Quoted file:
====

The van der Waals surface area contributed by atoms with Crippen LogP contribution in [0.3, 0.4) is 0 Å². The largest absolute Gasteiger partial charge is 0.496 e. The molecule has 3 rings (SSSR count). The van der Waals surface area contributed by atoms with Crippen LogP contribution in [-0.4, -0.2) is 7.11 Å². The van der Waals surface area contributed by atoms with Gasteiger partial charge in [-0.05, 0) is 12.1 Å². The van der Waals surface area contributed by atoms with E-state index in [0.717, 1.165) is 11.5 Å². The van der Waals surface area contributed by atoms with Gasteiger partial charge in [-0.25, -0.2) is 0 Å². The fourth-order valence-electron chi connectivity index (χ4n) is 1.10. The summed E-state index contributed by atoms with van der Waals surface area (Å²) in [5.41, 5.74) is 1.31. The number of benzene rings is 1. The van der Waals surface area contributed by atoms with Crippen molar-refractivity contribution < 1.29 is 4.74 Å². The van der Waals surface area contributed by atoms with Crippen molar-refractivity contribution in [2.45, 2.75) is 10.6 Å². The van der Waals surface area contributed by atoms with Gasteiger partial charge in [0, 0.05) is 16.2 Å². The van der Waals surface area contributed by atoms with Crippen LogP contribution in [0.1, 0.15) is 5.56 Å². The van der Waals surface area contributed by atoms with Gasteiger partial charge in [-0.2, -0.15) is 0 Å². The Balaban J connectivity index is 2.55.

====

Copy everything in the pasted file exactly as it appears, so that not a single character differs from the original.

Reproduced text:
The van der Waals surface area contributed by atoms with Crippen LogP contribution in [0.3, 0.4) is 0 Å². The largest absolute Gasteiger partial charge is 0.496 e. The molecule has 3 rings (SSSR count). The van der Waals surface area contributed by atoms with Crippen LogP contribution in [-0.4, -0.2) is 7.11 Å². The van der Waals surface area contributed by atoms with Gasteiger partial charge in [-0.05, 0) is 12.1 Å². The van der Waals surface area contributed by atoms with E-state index in [0.717, 1.165) is 11.5 Å². The van der Waals surface area contributed by atoms with Gasteiger partial charge in [-0.25, -0.2) is 0 Å². The fourth-order valence-electron chi connectivity index (χ4n) is 1.10. The summed E-state index contributed by atoms with van der Waals surface area (Å²) in [5.41, 5.74) is 1.31. The number of benzene rings is 1. The van der Waals surface area contributed by atoms with Crippen molar-refractivity contribution < 1.29 is 4.74 Å². The van der Waals surface area contributed by atoms with Crippen molar-refractivity contribution in [2.45, 2.75) is 10.6 Å². The van der Waals surface area contributed by atoms with Gasteiger partial charge in [0, 0.05) is 16.2 Å². The van der Waals surface area contributed by atoms with Crippen LogP contribution in [0.1, 0.15) is 5.56 Å². The van der Waals surface area contributed by atoms with Gasteiger partial charge in [-0.2, -0.15) is 0 Å². The Balaban J connectivity index is 2.55.